A medication claiming benefits like those above would meet with requests for well-controlled double-blind studies. That is difficult with mindfulness.
How do you do a double-blind test of mindfulness? A convincing placebo therapy would have to be devised, and the person administering it would have to be convinced of its efficacy just as a typical mindfulness instructor would be about mindfulness. This could be done, but not easily.
Meta-analysis of Mindfulness Effects
Recognizing many methodological problems in mindfulness research (which they summarized) Goyal et al. (2013) decided on a critical, systematic review and meta-analysis of all mindfulness research they could locate. The group consisted of 16 researchers, all from Johns Hopkins University.
Goyal et al. surveyed 18,753 published studies of mindfulness, looking for randomized clinical trials with active controls. 47 studies met their criterion. That is a quarter of 1% of the total. The other 99.75% of mindfulness studies were not well controlled.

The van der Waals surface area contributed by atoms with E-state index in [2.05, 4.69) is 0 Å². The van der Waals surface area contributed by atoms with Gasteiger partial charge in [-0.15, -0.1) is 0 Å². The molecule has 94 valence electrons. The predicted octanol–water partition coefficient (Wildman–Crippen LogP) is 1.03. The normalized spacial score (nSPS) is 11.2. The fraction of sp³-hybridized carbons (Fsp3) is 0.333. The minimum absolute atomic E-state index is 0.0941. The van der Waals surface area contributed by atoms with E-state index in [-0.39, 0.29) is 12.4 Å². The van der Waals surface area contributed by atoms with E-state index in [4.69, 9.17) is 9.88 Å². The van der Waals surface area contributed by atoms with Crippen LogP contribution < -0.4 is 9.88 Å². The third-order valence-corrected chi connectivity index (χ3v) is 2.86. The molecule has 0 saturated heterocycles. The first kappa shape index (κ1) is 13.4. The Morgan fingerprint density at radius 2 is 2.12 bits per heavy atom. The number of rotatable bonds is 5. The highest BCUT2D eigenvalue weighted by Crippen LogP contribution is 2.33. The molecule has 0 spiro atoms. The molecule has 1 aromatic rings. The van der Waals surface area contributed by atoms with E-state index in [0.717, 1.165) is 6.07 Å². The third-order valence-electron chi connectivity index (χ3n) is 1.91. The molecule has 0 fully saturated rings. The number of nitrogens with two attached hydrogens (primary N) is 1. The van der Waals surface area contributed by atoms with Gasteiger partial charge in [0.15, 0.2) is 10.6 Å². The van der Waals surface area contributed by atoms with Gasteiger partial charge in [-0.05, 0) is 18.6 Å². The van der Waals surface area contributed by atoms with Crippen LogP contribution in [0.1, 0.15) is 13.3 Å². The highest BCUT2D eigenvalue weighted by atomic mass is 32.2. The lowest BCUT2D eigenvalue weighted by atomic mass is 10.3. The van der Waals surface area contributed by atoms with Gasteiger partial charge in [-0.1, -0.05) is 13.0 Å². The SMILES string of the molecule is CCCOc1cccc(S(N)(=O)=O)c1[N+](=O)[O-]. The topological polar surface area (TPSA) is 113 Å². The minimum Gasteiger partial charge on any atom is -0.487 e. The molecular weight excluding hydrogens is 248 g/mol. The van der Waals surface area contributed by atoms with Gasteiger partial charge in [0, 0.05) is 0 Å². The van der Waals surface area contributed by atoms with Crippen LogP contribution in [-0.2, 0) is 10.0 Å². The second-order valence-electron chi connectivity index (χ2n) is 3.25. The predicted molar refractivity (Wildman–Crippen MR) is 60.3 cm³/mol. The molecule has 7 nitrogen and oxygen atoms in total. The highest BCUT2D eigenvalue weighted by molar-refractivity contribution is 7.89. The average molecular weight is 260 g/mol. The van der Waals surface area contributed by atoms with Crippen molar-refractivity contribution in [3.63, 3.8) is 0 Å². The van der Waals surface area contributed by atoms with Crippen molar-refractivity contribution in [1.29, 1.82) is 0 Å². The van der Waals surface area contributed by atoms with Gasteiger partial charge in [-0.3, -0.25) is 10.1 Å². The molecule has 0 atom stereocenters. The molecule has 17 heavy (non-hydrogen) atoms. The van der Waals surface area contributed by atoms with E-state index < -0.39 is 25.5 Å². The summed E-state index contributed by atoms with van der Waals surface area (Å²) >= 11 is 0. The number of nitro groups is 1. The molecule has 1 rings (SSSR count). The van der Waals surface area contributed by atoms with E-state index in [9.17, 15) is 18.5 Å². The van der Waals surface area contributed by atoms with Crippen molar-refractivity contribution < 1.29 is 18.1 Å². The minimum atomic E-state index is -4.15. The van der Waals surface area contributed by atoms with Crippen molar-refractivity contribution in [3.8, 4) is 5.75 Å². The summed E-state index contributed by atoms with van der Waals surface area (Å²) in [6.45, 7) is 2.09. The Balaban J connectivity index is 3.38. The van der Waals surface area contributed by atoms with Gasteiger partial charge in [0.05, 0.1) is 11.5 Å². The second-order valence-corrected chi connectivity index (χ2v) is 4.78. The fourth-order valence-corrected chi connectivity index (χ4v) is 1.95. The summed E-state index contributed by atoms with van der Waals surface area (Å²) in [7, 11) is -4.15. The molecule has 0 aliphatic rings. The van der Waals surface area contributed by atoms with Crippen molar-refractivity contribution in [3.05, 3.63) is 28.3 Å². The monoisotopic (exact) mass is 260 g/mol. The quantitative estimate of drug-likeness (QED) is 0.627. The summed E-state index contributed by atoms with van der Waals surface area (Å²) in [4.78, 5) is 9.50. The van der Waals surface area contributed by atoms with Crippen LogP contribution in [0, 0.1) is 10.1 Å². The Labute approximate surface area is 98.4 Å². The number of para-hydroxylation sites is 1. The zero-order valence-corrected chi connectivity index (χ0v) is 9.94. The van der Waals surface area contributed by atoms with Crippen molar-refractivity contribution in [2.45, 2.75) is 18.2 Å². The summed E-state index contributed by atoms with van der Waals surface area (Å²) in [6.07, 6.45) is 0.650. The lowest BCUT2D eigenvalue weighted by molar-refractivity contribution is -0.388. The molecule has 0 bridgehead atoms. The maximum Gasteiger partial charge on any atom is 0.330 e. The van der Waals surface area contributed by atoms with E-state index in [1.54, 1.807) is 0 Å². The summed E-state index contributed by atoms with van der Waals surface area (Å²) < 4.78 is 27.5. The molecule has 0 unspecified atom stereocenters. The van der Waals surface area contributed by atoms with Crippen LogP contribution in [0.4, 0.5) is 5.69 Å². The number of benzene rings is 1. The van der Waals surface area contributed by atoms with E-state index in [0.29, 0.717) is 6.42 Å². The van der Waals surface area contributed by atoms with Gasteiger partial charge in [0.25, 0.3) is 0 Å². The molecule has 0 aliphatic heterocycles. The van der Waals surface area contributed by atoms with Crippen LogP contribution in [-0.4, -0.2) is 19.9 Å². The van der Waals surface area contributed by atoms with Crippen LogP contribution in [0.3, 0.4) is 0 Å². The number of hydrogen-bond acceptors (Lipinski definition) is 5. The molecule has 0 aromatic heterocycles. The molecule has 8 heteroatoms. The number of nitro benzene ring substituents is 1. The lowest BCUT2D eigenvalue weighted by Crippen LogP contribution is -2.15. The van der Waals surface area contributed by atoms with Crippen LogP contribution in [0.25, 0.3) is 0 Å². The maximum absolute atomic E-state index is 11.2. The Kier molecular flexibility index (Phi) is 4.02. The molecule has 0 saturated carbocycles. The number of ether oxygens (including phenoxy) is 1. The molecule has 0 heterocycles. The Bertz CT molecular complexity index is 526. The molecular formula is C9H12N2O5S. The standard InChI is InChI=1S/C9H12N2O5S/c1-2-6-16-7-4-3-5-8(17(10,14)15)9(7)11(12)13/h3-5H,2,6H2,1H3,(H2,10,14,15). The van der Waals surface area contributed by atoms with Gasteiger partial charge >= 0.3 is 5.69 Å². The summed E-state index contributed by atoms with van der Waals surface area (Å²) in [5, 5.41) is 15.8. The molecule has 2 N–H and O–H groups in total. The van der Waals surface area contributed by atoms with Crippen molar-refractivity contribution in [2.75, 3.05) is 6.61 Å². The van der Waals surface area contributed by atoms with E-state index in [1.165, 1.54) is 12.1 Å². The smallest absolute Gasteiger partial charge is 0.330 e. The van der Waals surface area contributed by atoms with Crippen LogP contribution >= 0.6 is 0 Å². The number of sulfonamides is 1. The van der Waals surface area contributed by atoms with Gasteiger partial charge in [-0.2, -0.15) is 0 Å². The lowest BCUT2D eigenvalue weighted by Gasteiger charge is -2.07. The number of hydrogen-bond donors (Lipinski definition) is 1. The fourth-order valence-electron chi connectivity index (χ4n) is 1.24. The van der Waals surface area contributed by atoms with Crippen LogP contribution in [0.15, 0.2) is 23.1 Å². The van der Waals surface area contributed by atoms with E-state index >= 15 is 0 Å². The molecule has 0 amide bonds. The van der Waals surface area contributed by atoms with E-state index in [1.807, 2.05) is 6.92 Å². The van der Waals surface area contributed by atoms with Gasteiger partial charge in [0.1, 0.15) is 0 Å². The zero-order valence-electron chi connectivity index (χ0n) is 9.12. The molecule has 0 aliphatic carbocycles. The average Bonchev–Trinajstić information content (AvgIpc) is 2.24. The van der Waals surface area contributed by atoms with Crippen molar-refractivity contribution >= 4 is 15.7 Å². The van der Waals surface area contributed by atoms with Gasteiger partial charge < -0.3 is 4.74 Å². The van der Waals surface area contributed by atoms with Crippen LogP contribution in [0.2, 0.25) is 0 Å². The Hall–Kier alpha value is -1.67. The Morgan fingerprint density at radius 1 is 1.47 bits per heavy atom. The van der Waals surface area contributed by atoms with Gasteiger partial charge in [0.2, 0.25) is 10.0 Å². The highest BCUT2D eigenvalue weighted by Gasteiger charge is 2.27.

After restricting their attention to the well-controlled studies of mindfulness, the research team summarized their findings this way:
Mindfulness meditation programs had moderate evidence of improved anxiety... depression... and pain... and low evidence of improved stress/distress and mental health-related quality of life.
We found...no effect or insufficient evidence of any effect of meditation programs on positive mood, attention, substance use, eating habits, sleep, and weight.
We found no evidence that meditation programs were better than any active treatment (i.e., drugs, exercise, and other behavioral therapies). (Goyal et al., 2013)
Is there something special about the particular approach Americans developed toward mindfulness meditation? Probably not. Different forms of meditation, not labeled as mindfulness and often associated with particular religious or philosophical traditions, claim very similar benefits: